EDF Health

Selected tag(s): Lead Dust

EPA undermines its own proposal for more protective dust-lead hazard standards

Tom Neltner, J.D.is Chemicals Policy Director

On July 2, 2018, in response to a court order, the Environmental Protection Agency (EPA) published a proposed rule[1] tightening its standards for lead in dust on floors and window sills for housing and child-occupied facilities built before 1978. The agency declined to lower the standard for lead in paint – citing insufficient information – and did not consider tightening the standards for lead in soil. While the proposed rule is a tentative step forward for lead poisoning prevention, as explained below, it will create unnecessary confusion and falls far short of what the science and the law demands. Comments are due by August 16, 2018. Pursuant to an order from the Ninth Circuit Court of Appeals, EPA must finalize the rule by July 1, 2019.

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Posted in EPA, Health Policy, lead, Public Health / Also tagged , , , | Comments are closed

Federal court of appeals gives EPA one year to update lead-based paint standards

Tom Neltner, J.D.is Chemicals Policy Director

Update: On July 2, 2018, EPA issued the proposed rule after the court gave it a 90-day extension. The agency has one year – until July 1, 2019 – to issue a final rule. Blog clarified on timing.

This week, the federal Ninth Circuit Court of Appeals directed the Environmental Protection Agency (EPA) to update its regulations defining lead-based paint and how much lead in dust represents a hazard. The court gave EPA 90 days to issue a proposed rule and one year later to publish a final rule with an option to convince the court that it needs additional time. The court said the agency had unreasonably delayed action on a citizen’s petition submitted in 2009. The science showing the need for action has only become more compelling in the eight years since EPA acknowledged the shortcoming of its rules. Rather than drag out this litigation, the agency should move quickly to revise its lead-based paint hazard standards to better protect children’s health.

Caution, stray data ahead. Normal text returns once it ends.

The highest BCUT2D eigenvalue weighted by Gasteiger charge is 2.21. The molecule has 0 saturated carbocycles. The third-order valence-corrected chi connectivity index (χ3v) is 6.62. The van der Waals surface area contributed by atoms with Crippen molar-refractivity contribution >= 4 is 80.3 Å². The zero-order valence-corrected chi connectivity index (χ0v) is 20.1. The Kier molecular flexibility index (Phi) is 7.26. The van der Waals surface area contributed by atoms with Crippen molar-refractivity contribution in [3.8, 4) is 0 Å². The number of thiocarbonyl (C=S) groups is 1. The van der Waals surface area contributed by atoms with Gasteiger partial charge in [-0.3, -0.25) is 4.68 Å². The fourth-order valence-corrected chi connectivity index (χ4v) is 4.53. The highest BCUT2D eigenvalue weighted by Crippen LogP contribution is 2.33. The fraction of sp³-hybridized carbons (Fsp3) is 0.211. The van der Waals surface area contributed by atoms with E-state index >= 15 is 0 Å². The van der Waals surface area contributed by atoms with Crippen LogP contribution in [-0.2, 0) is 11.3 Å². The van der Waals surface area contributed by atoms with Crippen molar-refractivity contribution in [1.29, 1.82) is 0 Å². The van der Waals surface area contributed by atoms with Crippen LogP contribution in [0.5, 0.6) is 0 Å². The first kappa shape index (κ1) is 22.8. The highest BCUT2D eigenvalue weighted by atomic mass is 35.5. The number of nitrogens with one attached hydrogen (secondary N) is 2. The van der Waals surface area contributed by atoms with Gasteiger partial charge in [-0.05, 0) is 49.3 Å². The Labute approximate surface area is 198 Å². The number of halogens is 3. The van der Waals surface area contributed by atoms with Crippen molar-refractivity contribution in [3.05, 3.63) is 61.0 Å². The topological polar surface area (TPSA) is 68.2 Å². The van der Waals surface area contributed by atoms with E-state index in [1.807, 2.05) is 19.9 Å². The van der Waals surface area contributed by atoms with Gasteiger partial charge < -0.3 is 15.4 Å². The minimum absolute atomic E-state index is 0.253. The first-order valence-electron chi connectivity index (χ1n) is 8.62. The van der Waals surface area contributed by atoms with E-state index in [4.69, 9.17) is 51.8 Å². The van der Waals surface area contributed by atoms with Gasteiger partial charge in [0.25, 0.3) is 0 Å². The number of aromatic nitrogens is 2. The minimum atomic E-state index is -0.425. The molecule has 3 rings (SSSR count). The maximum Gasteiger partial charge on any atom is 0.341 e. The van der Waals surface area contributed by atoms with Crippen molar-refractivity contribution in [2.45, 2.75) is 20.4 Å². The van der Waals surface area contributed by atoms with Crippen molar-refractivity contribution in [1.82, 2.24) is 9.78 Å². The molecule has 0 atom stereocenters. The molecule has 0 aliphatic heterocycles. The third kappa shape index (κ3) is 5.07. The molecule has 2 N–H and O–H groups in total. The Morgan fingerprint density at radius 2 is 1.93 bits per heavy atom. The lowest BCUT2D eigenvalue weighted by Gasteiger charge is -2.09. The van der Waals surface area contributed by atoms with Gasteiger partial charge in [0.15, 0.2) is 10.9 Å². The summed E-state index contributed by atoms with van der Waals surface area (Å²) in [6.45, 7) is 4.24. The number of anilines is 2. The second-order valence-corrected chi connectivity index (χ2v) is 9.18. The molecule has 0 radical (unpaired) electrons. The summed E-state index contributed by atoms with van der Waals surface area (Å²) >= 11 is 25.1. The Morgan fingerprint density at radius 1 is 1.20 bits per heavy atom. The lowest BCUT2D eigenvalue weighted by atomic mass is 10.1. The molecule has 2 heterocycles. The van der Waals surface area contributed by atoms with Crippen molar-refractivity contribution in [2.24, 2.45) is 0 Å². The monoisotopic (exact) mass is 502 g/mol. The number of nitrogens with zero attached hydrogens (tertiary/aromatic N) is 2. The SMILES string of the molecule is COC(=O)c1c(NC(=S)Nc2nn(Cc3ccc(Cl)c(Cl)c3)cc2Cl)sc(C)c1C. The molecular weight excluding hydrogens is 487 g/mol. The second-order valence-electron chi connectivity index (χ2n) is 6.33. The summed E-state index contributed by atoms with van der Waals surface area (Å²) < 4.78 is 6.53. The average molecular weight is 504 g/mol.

EPA set the dust-lead hazard standard in 2001 after determining that a child living in a home with those levels had only a 1 to 5% chance of having an elevated blood lead level (EBLL) as defined by the Centers for Disease Control and Prevention (CDC). The scientific evidence now shows that the risk is greater than previously estimated. In addition, CDC has tightened its definition of an EBLL. As a result, according to the American Academy of Pediatrics, the risk to a child of having an EBLL in a home that meets EPA’s current dust-lead hazard standard is more than 50%.

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Posted in EPA, Health Policy, lead, Regulation / Also tagged , , , , | Comments are closed